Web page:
yeah it is, but usually a system restore is for the OS only. A ghost saves
and backsup everything on that drive into 1 file. that file is not
necessarily the same size as the drive though. There's some
compression ran on it to save you that space.

I installed over 100 XP Pro images with about 16 apps loaded at this
company, and the image was less than 1g. :)

If you do it right, you can get it down to less than 1 cd-r. Then you
aren't using any hd space. :wink:
  • UNFLUX
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Post 3+ Months Ago

I picked up a copy of Norton Ghost 2003 today, and I'm so glad. It's
even easier to use than before, and the utiilities for compression are
really improved.

I images my current configuration in 19min, dumping 8gigs into a 4.6gig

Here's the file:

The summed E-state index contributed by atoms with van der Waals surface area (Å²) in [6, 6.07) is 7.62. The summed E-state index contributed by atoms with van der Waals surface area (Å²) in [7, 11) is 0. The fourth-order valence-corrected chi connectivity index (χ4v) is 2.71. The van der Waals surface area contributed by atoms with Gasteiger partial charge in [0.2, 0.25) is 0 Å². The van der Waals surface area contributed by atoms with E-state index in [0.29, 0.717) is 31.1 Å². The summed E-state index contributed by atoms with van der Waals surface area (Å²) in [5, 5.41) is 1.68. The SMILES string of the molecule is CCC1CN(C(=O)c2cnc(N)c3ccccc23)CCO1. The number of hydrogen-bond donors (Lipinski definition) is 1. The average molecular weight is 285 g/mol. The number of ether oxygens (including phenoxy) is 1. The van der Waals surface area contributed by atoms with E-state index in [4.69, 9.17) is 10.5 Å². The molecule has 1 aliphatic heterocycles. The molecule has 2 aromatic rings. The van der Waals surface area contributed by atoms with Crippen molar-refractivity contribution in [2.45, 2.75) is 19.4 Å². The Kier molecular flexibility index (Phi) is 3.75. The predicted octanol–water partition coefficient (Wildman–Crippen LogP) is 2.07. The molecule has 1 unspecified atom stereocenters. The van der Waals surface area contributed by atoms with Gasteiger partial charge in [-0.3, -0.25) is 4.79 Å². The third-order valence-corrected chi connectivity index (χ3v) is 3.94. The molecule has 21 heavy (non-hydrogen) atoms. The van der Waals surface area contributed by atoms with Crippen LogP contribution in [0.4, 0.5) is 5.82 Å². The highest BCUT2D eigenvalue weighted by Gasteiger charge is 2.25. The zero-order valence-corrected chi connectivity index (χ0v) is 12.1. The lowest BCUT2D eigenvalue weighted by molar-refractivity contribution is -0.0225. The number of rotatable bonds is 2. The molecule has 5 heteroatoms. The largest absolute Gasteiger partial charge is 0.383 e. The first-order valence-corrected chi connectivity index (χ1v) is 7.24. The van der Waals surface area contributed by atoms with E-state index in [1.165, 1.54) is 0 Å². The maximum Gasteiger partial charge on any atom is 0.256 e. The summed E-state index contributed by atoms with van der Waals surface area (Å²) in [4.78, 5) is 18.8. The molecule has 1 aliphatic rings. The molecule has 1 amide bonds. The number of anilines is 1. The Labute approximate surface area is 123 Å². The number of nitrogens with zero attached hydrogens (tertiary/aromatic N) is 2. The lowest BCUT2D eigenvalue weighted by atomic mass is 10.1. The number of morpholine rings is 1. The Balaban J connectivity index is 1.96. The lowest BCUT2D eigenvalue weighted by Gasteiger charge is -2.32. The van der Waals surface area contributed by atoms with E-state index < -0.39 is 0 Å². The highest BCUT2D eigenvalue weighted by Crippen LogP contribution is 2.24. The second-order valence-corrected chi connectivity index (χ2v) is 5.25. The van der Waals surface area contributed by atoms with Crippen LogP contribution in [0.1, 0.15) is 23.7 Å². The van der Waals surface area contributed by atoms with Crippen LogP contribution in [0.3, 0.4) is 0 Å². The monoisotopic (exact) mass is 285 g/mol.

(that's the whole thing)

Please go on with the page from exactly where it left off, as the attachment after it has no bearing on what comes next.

ghost file out on my network. that's pretty darn good.

I don't plan to reinstall windows ever again from scratch after this next
time. I'm stoked about this, since i can actually use it at home and not
only in the office. :D :D :D
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Post 3+ Months Ago

Very nice, I am giong to have to check it out one of these days :)

I hate reinstalling.
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Post 3+ Months Ago

Very well put UNFLUX.

we use Ghost at work just like you subscribed it.

only we use boot disk to map to the network and pull the file ...

very handy and rapidly sets up any pc in minutes.

we have several images as well in order to accomidate
the securities and applications. for instance depending
on job function for the new user machines, we deploy
images based on setting requirements.
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Post 3+ Months Ago

just got it downloaded i cant wait to try it out.. this may be the answer to my backup needs...